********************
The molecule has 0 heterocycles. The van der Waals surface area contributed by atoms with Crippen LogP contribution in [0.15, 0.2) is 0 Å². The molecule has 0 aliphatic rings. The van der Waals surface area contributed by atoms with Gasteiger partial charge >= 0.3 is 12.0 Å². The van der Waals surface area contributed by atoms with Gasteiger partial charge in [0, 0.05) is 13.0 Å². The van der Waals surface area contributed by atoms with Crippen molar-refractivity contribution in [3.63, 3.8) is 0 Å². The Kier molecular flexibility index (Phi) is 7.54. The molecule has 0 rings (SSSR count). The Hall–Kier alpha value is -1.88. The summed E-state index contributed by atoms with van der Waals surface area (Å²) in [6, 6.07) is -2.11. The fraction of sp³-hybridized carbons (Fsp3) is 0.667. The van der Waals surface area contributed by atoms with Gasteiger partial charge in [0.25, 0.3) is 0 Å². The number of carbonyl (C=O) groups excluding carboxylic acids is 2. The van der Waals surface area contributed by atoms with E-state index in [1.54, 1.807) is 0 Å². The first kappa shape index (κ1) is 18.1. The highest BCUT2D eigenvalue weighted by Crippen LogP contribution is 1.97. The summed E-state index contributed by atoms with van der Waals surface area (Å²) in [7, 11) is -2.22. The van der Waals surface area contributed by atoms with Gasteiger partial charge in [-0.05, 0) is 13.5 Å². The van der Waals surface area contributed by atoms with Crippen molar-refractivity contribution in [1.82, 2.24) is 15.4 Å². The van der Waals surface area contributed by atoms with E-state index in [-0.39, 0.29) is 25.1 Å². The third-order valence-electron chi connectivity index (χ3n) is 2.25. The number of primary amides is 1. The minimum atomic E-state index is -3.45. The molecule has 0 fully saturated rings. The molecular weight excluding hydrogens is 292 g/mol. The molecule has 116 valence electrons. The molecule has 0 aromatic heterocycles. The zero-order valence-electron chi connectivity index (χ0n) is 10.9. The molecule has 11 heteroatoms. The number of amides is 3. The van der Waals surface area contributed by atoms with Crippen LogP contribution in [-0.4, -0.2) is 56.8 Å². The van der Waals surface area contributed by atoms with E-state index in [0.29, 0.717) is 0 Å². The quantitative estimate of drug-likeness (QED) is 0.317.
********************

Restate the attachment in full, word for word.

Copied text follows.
The molecule has 0 heterocycles. The van der Waals surface area contributed by atoms with Crippen LogP contribution in [0.15, 0.2) is 0 Å². The molecule has 0 aliphatic rings. The van der Waals surface area contributed by atoms with Gasteiger partial charge >= 0.3 is 12.0 Å². The van der Waals surface area contributed by atoms with Gasteiger partial charge in [0, 0.05) is 13.0 Å². The van der Waals surface area contributed by atoms with Crippen molar-refractivity contribution in [3.63, 3.8) is 0 Å². The Kier molecular flexibility index (Phi) is 7.54. The molecule has 0 rings (SSSR count). The Hall–Kier alpha value is -1.88. The summed E-state index contributed by atoms with van der Waals surface area (Å²) in [6, 6.07) is -2.11. The fraction of sp³-hybridized carbons (Fsp3) is 0.667. The van der Waals surface area contributed by atoms with Gasteiger partial charge in [0.25, 0.3) is 0 Å². The number of carbonyl (C=O) groups excluding carboxylic acids is 2. The van der Waals surface area contributed by atoms with E-state index in [1.54, 1.807) is 0 Å². The first kappa shape index (κ1) is 18.1. The highest BCUT2D eigenvalue weighted by Crippen LogP contribution is 1.97. The summed E-state index contributed by atoms with van der Waals surface area (Å²) in [7, 11) is -2.22. The van der Waals surface area contributed by atoms with Gasteiger partial charge in [-0.05, 0) is 13.5 Å². The van der Waals surface area contributed by atoms with Crippen molar-refractivity contribution in [1.82, 2.24) is 15.4 Å². The van der Waals surface area contributed by atoms with E-state index in [-0.39, 0.29) is 25.1 Å². The third-order valence-electron chi connectivity index (χ3n) is 2.25. The number of primary amides is 1. The minimum atomic E-state index is -3.45. The molecule has 0 fully saturated rings. The molecular weight excluding hydrogens is 292 g/mol. The molecule has 116 valence electrons. The molecule has 0 aromatic heterocycles. The zero-order valence-electron chi connectivity index (χ0n) is 10.9. The molecule has 11 heteroatoms. The number of amides is 3. The van der Waals surface area contributed by atoms with Crippen LogP contribution in [-0.4, -0.2) is 56.8 Å². The van der Waals surface area contributed by atoms with E-state index in [0.29, 0.717) is 0 Å². The quantitative estimate of drug-likeness (QED) is 0.317.